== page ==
The Science, Politics, and Ontology of Life-Philosophy

The Science, Politics, and Ontology of Life-Philosophy


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Life-philosophy, central to 19th-century philosophical thought, is concerned with the meaning, value and purpose of life. This much-needed study returbans to the central philosophical questions of Lebensphilosophie and reveals the ascendency of 'life' in contemporary philosophical thinking.

Scholars from the disciplines of political theory, aesthetics, bioethics and ontology examine how the notion of life has made its way into contemporary philosophical discussions. They explore three main themes: the shift toward biological and technological views of life; the political implications of our conceptions of life; and the re-emergence of the idea of life in recent philosophical discussions about, for example, care of the self, scepticism, tragedy, desire, the emotions, and history.

Anticipating new directions of philosophical thinking, this study restores a vital school of thought to crucial considerations about the dangers of contemporary politics and the threat of new technologies.

Product Details

ISBN-13: 9781472591586
Publisher: Bloomsbury Academic
Publication date: 11/20/2014
Series: Bloomsbury Studies in Philosophy
Edition description: Reprint
Pages: 304
Product dimensions: 6.10(w) x 9.20(h) x 0.70(d)

About the Author

Scott M. Campbell is Professor of Philosophy at Nazareth College, Rochester, New York, USA.

Paul W. Bruno is Associate Professor of Philosophy at Framingham State University, Massachusetts, USA.

Table of Contents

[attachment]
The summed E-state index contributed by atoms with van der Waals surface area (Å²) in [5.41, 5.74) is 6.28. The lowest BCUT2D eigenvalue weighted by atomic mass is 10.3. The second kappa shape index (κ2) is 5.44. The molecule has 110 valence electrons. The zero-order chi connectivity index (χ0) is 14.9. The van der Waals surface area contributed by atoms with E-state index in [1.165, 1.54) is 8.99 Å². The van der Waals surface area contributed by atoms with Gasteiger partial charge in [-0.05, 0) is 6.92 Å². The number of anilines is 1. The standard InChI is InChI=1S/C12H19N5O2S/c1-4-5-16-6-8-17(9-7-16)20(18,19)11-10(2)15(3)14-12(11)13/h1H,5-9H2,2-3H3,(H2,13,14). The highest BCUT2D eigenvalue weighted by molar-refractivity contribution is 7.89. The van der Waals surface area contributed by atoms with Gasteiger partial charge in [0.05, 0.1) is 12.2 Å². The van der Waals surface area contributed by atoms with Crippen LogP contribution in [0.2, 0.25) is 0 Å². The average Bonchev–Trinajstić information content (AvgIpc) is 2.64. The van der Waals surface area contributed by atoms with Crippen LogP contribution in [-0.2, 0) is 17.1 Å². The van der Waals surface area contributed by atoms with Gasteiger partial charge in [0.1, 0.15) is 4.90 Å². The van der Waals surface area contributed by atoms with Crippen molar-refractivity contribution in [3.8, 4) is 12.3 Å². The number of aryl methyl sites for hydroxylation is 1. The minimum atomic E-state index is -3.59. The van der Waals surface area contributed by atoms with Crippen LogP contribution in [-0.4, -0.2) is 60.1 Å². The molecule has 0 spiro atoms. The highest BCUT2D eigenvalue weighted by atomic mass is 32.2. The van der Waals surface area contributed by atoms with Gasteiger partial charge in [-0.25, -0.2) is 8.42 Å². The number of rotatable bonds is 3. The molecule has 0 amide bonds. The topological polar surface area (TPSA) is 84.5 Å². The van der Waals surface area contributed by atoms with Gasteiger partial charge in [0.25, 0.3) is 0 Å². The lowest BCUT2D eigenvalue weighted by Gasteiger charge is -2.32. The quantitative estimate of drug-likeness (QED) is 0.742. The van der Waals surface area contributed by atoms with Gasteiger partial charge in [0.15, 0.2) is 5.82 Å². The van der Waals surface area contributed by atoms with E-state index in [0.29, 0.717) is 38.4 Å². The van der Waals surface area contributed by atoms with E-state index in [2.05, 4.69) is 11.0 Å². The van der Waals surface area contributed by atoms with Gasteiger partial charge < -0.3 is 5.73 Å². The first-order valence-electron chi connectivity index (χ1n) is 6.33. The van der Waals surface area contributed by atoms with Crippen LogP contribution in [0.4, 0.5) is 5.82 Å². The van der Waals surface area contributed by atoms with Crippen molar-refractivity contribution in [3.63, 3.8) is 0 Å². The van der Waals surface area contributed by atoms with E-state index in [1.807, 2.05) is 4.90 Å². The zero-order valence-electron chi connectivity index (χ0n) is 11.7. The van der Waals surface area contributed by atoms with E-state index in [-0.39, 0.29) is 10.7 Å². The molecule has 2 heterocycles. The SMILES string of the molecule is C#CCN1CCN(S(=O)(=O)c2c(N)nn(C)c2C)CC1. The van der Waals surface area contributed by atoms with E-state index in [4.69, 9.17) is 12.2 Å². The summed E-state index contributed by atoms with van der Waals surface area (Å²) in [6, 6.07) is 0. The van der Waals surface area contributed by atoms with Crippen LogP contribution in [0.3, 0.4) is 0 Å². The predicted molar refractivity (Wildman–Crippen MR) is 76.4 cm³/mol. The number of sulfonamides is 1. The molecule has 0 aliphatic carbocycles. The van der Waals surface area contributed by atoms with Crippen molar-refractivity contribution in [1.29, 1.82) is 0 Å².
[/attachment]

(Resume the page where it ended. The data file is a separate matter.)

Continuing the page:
Notes of Contributors \ Acknowledgements \ Editors' Introduction Scott M. Campbell and Paul W. Bruno \ Part I: Life-Contexts in Dilthey, Nietzsche, and Bergson \ 1. Dilthey as a Philosopher of Life Rudolf A. Makkreel \ 2. Biological and Historical Life: Heidegger between Levinas and Dilthey Eric Nelson \ 3. Your Money or Your Life: Using Nietzsche's Critique of Mechanism and Platonism to Defend the Biosphere Ronnie Hawkins \ 4. The Comprehensive Meaning of Life in Bergson Florence Caeymaex \ Part II: Converging Technologies \ 5. Information, Self-Reference, and the Magical Realism of "Life" H. Peter Steeves \ 6. The Artificialization of Life: Designing Self-Organization Jean-Pierre Dupuy \ 7. eLife: From Biology to Technology and Back Again Jos de Mul \ 8. Philosophy of Life in the Age of Information: Seinsgeschichte and the Task of "An Ontology of Ourselves" Charles Bonner \ Part III: Life, Power, Politics \ 9. "Without Inside or Outside": Nietzsche, Pluralism and the Problem of the Unity of Experience Michael J. O'Neill \ 10. Anachronism and Powerlessness: An Essay on Postmodernism Leonard Lawlor \ 11. Taking Hold of Life: Liberal Eugenics, Autonomy, and Biopower Serena Parekh \ Part IV: Philosophies of Life \ 12. The Care of the Self and The Gift of Death: Foucault and Derrida on Learning How to Live Edward McGushin \ 13. The Tragic Sense of Life in Heidegger's Readings of Antigone Scott M. Campbell \ 14. Living the Pyrrhonian Way Stephen Clark \ 15. Intuition as the Business of Philosophy: Wittgenstein and Philosophy's Turban to Life Neil Turbanbull \ 16. On Life and Desire: Kant, Lewontin, and Girard Paul Bruno \ 17. The Wisdom of Emotions Jason Howard \ 18. History in the Service of Life: Nietzsche's Genealogy Allison Merrick \ Index

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